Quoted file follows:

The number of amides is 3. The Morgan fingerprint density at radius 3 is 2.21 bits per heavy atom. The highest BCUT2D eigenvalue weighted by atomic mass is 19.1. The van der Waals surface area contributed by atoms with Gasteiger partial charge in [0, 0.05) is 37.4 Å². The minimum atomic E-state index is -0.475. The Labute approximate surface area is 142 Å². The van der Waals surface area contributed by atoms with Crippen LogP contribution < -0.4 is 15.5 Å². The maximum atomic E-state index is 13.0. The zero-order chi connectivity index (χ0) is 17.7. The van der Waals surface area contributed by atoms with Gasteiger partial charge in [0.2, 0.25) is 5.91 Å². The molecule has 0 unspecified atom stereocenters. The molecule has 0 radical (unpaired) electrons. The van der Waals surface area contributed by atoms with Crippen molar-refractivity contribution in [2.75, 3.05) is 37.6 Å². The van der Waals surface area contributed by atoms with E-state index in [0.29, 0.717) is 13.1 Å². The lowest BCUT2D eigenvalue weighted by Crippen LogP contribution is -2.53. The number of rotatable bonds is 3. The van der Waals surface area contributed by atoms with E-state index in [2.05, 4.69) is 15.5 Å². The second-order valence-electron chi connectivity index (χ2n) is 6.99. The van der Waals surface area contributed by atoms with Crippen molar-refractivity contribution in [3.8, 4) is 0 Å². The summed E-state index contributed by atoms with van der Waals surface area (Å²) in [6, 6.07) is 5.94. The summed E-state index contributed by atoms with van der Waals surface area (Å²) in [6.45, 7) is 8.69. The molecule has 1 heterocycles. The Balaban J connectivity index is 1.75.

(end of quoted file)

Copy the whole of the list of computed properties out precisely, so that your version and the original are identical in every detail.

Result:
The number of amides is 3. The Morgan fingerprint density at radius 3 is 2.21 bits per heavy atom. The highest BCUT2D eigenvalue weighted by atomic mass is 19.1. The van der Waals surface area contributed by atoms with Gasteiger partial charge in [0, 0.05) is 37.4 Å². The minimum atomic E-state index is -0.475. The Labute approximate surface area is 142 Å². The van der Waals surface area contributed by atoms with Crippen LogP contribution < -0.4 is 15.5 Å². The maximum atomic E-state index is 13.0. The zero-order chi connectivity index (χ0) is 17.7. The van der Waals surface area contributed by atoms with Gasteiger partial charge in [0.2, 0.25) is 5.91 Å². The molecule has 0 unspecified atom stereocenters. The molecule has 0 radical (unpaired) electrons. The van der Waals surface area contributed by atoms with Crippen molar-refractivity contribution in [2.75, 3.05) is 37.6 Å². The van der Waals surface area contributed by atoms with E-state index in [0.29, 0.717) is 13.1 Å². The lowest BCUT2D eigenvalue weighted by Crippen LogP contribution is -2.53. The number of rotatable bonds is 3. The van der Waals surface area contributed by atoms with E-state index in [2.05, 4.69) is 15.5 Å². The second-order valence-electron chi connectivity index (χ2n) is 6.99. The van der Waals surface area contributed by atoms with Crippen molar-refractivity contribution in [3.8, 4) is 0 Å². The summed E-state index contributed by atoms with van der Waals surface area (Å²) in [6, 6.07) is 5.94. The summed E-state index contributed by atoms with van der Waals surface area (Å²) in [6.45, 7) is 8.69. The molecule has 1 heterocycles. The Balaban J connectivity index is 1.75.